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Research article - Peer-reviewed, 2020

Mobility, habitat selection and population connectivity of the butterfly Lycaena hellein in central Sweden

Modin, Hanna; Ockinger, Erik


To be able to predict habitat quality and potential distribution of threatened species is key to developing successful conservation strategies for threatened species with fragmented distributions. The aim of this study was to assess factors that limit the local distribution and density ofLycaena helle, an endangered butterfly, in central Sweden, and to estimate its mobility in order to classify local populations according to their importance for the connectivity on a regional level. An additional aim was to test ifL. hellehabitat quality could be assessed using remotely-sensed data such as laser scanning (LiDAR). We derived potential predictors ofL. helleoccurrence from laser scanning data and used a resource selection function to assess their predictive power. We used a mark-recapture approach to studyL. hellemovement and estimate dispersal distances. The probability of occurrence ofL. helleincreased with higher solar irradiation and was negatively affected by sloping terrain, but the LiDAR data generally had low predictive power. Population density increased with host plant density, but this effect was weak. The mark-recapture study confirmed thatL. helleis very sedentary, with a mean movement distance of only 114 m and a maximum of 600 m. The studied population extends over a large network of interconnected linear habitats, which probably facilitates dispersal and thereby population persistence. Our study highlight the importance of a warm micro-climate and of man-made habitats like road verges and power-line corridors for the conservation ofL. helle.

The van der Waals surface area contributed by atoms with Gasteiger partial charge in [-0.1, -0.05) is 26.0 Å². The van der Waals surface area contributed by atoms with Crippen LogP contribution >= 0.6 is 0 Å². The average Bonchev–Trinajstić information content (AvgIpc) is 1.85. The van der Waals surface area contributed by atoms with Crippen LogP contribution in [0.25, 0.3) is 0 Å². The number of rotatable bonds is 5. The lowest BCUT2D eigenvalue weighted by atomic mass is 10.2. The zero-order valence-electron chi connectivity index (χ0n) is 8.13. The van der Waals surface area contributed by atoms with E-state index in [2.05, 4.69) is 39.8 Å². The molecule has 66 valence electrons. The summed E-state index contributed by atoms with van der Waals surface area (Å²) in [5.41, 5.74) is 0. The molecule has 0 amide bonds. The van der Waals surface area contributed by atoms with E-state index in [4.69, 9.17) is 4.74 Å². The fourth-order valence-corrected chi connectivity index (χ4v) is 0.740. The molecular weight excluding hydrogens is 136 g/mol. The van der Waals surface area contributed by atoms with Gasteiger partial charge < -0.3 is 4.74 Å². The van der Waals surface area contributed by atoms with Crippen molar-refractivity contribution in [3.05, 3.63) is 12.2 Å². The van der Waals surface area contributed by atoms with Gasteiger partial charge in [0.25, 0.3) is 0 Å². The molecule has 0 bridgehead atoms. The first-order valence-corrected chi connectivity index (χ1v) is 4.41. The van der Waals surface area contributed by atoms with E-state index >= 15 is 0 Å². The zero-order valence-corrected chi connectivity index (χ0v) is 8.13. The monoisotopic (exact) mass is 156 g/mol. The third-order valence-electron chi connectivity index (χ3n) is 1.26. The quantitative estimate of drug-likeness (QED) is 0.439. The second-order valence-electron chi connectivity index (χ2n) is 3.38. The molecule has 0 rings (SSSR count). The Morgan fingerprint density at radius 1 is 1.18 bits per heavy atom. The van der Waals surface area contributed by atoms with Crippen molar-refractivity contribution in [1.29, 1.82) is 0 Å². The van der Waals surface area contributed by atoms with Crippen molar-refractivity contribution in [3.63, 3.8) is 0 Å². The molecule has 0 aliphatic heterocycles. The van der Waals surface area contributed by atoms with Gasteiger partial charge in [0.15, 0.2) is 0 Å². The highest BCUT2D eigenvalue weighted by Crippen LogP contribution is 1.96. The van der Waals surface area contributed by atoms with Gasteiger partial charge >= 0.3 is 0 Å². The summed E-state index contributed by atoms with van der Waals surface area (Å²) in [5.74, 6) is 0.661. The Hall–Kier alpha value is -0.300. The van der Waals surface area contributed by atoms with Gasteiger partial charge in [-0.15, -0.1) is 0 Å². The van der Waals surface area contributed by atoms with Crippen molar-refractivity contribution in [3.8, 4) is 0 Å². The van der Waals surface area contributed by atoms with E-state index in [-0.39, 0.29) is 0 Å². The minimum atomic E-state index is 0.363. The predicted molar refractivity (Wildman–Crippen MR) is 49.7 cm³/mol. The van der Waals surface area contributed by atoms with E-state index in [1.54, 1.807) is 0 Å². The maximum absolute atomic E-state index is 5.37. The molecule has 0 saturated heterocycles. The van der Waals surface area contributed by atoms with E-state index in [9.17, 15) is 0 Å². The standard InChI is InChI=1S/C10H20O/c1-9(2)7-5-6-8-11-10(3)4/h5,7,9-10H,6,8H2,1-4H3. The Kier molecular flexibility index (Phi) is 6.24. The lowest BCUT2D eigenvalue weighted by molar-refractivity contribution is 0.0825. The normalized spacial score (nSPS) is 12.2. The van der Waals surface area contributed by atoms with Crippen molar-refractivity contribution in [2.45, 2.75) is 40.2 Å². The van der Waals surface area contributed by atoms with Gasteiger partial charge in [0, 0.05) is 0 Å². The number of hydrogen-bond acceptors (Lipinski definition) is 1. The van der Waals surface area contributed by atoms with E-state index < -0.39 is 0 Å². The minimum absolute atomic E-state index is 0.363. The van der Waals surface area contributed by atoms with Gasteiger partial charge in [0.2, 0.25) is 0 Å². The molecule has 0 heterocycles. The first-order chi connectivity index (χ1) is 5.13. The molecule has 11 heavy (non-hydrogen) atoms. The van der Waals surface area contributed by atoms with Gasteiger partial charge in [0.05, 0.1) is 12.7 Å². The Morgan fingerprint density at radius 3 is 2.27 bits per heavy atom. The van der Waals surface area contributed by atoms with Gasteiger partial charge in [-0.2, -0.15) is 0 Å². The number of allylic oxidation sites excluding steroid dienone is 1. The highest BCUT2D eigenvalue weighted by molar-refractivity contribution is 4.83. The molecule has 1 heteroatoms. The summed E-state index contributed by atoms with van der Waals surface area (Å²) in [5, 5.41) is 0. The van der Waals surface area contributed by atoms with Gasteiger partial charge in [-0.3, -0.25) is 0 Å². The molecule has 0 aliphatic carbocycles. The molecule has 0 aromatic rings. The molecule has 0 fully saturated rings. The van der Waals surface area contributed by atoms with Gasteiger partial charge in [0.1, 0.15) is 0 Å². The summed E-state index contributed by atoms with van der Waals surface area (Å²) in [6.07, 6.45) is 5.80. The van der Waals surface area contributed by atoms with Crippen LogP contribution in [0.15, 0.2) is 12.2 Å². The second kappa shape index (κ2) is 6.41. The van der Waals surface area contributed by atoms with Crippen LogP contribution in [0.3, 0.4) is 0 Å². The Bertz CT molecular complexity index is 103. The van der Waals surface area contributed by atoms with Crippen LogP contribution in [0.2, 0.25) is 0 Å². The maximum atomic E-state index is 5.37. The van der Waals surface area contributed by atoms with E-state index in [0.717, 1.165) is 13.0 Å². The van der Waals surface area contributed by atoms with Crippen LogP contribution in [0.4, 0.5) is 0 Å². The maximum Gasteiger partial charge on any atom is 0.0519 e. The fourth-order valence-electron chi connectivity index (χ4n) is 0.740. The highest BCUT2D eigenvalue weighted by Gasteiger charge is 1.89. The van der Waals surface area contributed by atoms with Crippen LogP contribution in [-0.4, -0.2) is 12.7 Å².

Dispersal; Lepidoptera; Mark-recapture; Metapopulation; Resource selection function; Stepping stone

Published in

Journal of Insect Conservation
2020, volume: 24, number: 5, pages: 821-831
Publisher: SPRINGER

Authors' information

Modin, Hanna
No organisation
Swedish University of Agricultural Sciences, Department of Ecology

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